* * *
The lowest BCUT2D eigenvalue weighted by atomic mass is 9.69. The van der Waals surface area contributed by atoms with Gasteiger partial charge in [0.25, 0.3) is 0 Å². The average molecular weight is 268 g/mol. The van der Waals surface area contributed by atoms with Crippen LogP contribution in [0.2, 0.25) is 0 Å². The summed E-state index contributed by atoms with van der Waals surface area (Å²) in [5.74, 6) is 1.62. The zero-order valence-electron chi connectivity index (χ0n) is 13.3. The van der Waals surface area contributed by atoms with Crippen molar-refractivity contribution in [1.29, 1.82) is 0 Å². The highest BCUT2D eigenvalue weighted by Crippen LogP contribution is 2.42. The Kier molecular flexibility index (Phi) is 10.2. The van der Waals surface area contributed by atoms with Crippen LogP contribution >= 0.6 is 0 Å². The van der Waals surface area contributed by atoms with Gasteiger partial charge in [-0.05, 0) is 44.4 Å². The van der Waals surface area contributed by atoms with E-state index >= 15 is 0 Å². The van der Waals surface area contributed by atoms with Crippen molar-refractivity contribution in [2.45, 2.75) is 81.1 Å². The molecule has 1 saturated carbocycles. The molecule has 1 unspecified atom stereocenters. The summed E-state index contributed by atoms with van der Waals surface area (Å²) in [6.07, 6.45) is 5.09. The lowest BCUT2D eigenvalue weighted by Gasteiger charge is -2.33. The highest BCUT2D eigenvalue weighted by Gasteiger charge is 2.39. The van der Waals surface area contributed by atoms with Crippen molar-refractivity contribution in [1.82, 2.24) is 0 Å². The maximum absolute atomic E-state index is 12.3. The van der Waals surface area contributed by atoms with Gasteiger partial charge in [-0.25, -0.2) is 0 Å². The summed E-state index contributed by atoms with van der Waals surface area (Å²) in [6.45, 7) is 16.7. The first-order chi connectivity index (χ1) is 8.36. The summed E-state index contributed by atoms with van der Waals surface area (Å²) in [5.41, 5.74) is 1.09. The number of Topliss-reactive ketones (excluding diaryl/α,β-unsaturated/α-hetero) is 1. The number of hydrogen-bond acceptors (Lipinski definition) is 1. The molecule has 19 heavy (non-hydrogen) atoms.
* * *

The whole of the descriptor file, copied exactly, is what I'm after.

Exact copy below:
The lowest BCUT2D eigenvalue weighted by atomic mass is 9.69. The van der Waals surface area contributed by atoms with Gasteiger partial charge in [0.25, 0.3) is 0 Å². The average molecular weight is 268 g/mol. The van der Waals surface area contributed by atoms with Crippen LogP contribution in [0.2, 0.25) is 0 Å². The summed E-state index contributed by atoms with van der Waals surface area (Å²) in [5.74, 6) is 1.62. The zero-order valence-electron chi connectivity index (χ0n) is 13.3. The van der Waals surface area contributed by atoms with Crippen molar-refractivity contribution in [1.29, 1.82) is 0 Å². The highest BCUT2D eigenvalue weighted by Crippen LogP contribution is 2.42. The Kier molecular flexibility index (Phi) is 10.2. The van der Waals surface area contributed by atoms with Crippen LogP contribution >= 0.6 is 0 Å². The van der Waals surface area contributed by atoms with Gasteiger partial charge in [-0.05, 0) is 44.4 Å². The van der Waals surface area contributed by atoms with E-state index >= 15 is 0 Å². The van der Waals surface area contributed by atoms with Crippen molar-refractivity contribution in [2.45, 2.75) is 81.1 Å². The molecule has 1 saturated carbocycles. The molecule has 1 unspecified atom stereocenters. The summed E-state index contributed by atoms with van der Waals surface area (Å²) in [6.07, 6.45) is 5.09. The lowest BCUT2D eigenvalue weighted by Gasteiger charge is -2.33. The highest BCUT2D eigenvalue weighted by Gasteiger charge is 2.39. The van der Waals surface area contributed by atoms with Crippen molar-refractivity contribution in [1.82, 2.24) is 0 Å². The maximum absolute atomic E-state index is 12.3. The van der Waals surface area contributed by atoms with Gasteiger partial charge in [-0.25, -0.2) is 0 Å². The summed E-state index contributed by atoms with van der Waals surface area (Å²) in [6.45, 7) is 16.7. The first-order chi connectivity index (χ1) is 8.36. The summed E-state index contributed by atoms with van der Waals surface area (Å²) in [5.41, 5.74) is 1.09. The number of Topliss-reactive ketones (excluding diaryl/α,β-unsaturated/α-hetero) is 1. The number of hydrogen-bond acceptors (Lipinski definition) is 1. The molecule has 19 heavy (non-hydrogen) atoms.